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Implementing a Twitter feed in Python

An updated post for Python 3 is now available at:

During the end of last week I was set the challenge of implementing a Twitter feed in Python to run on the Raspberry Pi, and would be used to display Tweets for the University of Chester's Open Day. I didn't know the Twitter API, Python or the Raspberry Pi - this post covers how I did it, and the source code is available at the bottom of this post. Here is the final result;

The final result of the Twitter feed implemented in Python

The basics steps to implement this feed are;

  1. Add your application to your Twitter Developer account
  2. Use OAuth to make a request
  3. Get the Tweets from the Twitter's Search API
  4. Use the Tkinter GUI to draw the Tweets to the Canvas
  5. Deploy to the Raspberry Pi

1. Add your application to your Twitter Developer account

In order to authenticate against the new version of the Twitter API (v1.1), you must add your application to Twitter to generate authentication tokens to be used with OAuth to authenticate a request.

2. Use OAuth to make an authenticated request

In Python, OAuth2 requests can be made using the OAuth2 module. If this needs to be installed, I recommend installing PIP - a package manager for Python - and then using PIP to install OAuth;

pip install oauth2

Once OAuth is installed, you can use the following function to make a request;

import oauth2 as oauth

def Request(url, key, secret, http_method = 'GET', post_body = '', http_headers = ''):
    consumer = oauth.Consumer(key = '<your consumer key>', secret = '<your consumer secret>')
    token = oauth.Token(key = key, secret = secret)
    client = oauth.Client(consumer, token)

    request = client.request(
        method = http_method,
        body = post_body,
        headers = http_headers)

    return request

3. Get the Tweets from the Twitter's Search API

Twitter has a search API that returns a JSON result of relevant Tweets matching the specified query. However, bear in mind that you can make up to 180 requests every 15 minutes and the query will only return Tweets from the last 7 days or so. Queries are made by calling and passing a URL-encoded search query. You can also perform complex queries with the keywords AND and OR, and you can specify keywords to exclude by using "-keyword".

Here is an example of a query for '#informaticstips' using the function outlined above;

import urllib

encodedQuery = urllib.quote_plus('#informaticstips')

request, response = Request(
    '' + encodedQuery,
    '<your api key>',
    '<your api secret>')

Once you have obtained the result you can also use Python's JSON module to parse the result - which will give you access to the tweets, which are called 'statuses' in Twitter;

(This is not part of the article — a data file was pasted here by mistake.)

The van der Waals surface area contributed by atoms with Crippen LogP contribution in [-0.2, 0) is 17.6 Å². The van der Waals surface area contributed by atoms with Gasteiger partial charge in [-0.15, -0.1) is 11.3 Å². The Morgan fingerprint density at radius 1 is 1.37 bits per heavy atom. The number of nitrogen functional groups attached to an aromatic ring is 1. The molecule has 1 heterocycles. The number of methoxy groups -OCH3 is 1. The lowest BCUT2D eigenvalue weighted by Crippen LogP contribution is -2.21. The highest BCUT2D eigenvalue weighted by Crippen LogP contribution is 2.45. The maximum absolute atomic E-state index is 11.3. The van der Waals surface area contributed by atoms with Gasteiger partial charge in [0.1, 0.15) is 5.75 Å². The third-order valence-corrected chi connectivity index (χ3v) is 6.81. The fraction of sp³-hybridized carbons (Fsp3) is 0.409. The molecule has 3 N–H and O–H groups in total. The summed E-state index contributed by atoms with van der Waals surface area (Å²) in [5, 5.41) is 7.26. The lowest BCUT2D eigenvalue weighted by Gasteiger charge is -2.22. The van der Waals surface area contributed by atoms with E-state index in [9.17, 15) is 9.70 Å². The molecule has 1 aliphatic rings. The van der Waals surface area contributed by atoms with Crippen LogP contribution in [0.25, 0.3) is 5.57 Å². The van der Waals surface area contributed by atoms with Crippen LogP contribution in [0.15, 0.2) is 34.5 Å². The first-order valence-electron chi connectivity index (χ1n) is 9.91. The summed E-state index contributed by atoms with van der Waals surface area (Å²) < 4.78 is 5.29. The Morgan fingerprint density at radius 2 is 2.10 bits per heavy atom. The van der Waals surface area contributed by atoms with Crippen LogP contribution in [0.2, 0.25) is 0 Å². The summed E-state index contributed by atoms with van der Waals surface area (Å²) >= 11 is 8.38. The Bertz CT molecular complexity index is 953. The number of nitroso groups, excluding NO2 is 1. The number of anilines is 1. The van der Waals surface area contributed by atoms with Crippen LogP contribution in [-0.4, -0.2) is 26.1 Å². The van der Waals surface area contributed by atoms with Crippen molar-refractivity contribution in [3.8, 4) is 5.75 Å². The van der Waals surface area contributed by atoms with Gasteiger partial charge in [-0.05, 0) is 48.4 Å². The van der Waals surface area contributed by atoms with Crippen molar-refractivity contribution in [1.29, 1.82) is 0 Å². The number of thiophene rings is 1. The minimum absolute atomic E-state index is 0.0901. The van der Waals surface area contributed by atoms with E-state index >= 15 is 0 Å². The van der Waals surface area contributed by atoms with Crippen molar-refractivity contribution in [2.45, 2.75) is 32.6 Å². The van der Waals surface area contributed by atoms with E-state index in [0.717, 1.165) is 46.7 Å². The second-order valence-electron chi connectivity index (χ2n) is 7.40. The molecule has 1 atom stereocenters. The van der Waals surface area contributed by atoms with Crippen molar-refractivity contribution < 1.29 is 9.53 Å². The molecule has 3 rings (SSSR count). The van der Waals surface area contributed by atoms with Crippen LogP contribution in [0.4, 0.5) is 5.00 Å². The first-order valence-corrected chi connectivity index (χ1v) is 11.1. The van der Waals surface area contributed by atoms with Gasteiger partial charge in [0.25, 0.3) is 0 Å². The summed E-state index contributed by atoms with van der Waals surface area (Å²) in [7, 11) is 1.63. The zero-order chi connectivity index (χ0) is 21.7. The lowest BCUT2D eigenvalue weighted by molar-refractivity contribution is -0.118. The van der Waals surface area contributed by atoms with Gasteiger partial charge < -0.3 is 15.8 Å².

import json

data = json.loads(response)
tweets = data['statuses']

4. Use the Tkinter GUI to draw the Tweets to the Canvas

Tkinter is Python's de-facto standard GUI (Graphical User Interface) package. It also contains a default set of widgets for common controls such as labels and radio buttons. In this case, I made use of the Canvas widget to draw the Tweets to the screen, which gave more control over the style I needed.

The Twitter feed is implemented in fullscreen mode - to do this, use the following code;

import tkinter

root = Tk()

screenWidth = root.winfo_screenwidth()
screenHeight = root.winfo_screenheight()

root.geometry('%dx%d+0+0' % (screenWidth, screenHeight))
root.configure(background = '#000000') #black

canvas = Canvas(
    background = '#000000', #black
    borderwidth = -5,
    height = 500,
    relief= 'flat',
    width = 500)

canvas.pack(expand = 1, fill = BOTH)

5. Deploy to the Raspberry Pi

Once the Twitter feed was completed it took about 12 hours (and many OS re-installs) to get the feed working with the Raspberry Pi. The root problem is that the Raspberry Pi comes pre-installed with Python 3 and the feed (and it's modules) make use of Python 2.7. So, please uninstall Python 3 and install Python 2.7 if you need to.

If you need the Python Imaging Library (PIL) - I used it to display a background image - make sure you install the prerequisites first! This includes libjpeg to read any Jpeg files and Tkinter for your GUI. Also, use PIP wherever possible to install Python packages and use a good package manager to install OS packages, as these generally install any dependencies for you.

Download the source code GitHub
*You must register your own app to your twitter developer account, and then edit the fields in "".
*This Twitter feed will also check your blocked users, and any Tweets from them are ignored.

If you have any queries, comments, or feedback, please get in touch with us!

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